Food animal health researchers with The Ohio State University's College of Food, Agricultural & Environmental Sciences are looking for a unique way to test and trace the spread of porcine epidemic diarrhea virus (PEDV), a disease of swine that was found for the first time in the U.S. in April and has affected hundreds of hog operations in 15 states.
Funded by the National Pork Board, virologists Linda Saif and Qiuhong Wang are working on a six-month project that involves growing the virus in the lab and using this material to develop a serological test, which will allow scientists to determine how widespread PEDV is in the U.S. swine population.
"Serology allows you to trace the history of the outbreak through antibodies," said Saif, an international expert on viral diseases of swine and cattle and a distinguished university professor in the college's Food Animal Health Research Program. "This is very important in this case because we don't know how and where PEDV got into the U.S., and how it is spreading across state lines."
Growing the virus in cell culture and developing a serological test are also important steps for the future development of a vaccine against PEDV, Saif said. Currently, there is no vaccine or treatment for the disease. Biosecurity measures are the only way to protect herds.
PEDV belongs to the coronavirus family, which is known to cause respiratory and intestinal diseases in mammals and birds. It has been present in Europe since the 1970s and in Asia since the 1980s. PEDV causes intestinal disease in swine, especially young pigs. It is transmitted via feces or insects contaminated with feces.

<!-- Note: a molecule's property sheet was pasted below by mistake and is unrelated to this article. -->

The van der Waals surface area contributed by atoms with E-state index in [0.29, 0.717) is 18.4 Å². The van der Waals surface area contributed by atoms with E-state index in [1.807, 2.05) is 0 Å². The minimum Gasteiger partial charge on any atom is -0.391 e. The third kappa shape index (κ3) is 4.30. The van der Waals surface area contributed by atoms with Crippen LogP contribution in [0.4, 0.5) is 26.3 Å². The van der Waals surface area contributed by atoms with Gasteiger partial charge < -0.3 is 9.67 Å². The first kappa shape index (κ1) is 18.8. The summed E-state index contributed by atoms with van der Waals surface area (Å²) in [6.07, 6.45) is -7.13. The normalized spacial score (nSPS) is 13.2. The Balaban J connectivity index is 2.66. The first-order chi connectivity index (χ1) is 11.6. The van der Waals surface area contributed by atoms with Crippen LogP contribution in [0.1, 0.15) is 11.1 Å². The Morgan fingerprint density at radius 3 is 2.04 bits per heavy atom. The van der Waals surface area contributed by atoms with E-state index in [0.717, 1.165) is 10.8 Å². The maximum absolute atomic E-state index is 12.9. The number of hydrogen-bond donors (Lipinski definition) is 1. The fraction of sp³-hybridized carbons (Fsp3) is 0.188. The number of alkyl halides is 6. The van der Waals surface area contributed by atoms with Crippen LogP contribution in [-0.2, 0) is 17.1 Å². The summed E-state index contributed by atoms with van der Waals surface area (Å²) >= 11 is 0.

PEDV does not sicken people and does not impact the safety of pork products.
"The entire U.S. swine population is at risk of this disease because it doesn't have any immunity to the virus," Saif said. "We have seen 50-100% mortality in baby pigs. Adults pigs only show mild illness, but the problem is that the pigs can become carriers of the virus and spread it to other pigs."
Saif said PEDV is difficult to identify because its symptoms, which include vomiting, diarrhea, poor appetite, dehydration and depression, are almost identical to those of transmissible gastroenteritis virus (TEGV), another coronavirus that has been present in the U.S. since the mid-20th century.
"The only way to tell these two viruses apart is through laboratory testing," Saif said. "Producers and veterinarians who observe these symptoms are being encouraged to submit samples for testing so that we can better determine the extent of the outbreak."
Saif said having enough PEDV samples available is also important for researchers such as she and Wang who are working on ways to learn more about and combat this new disease.
"This virus is difficult to grow in the lab," she said. "We need all the samples we can possibly get."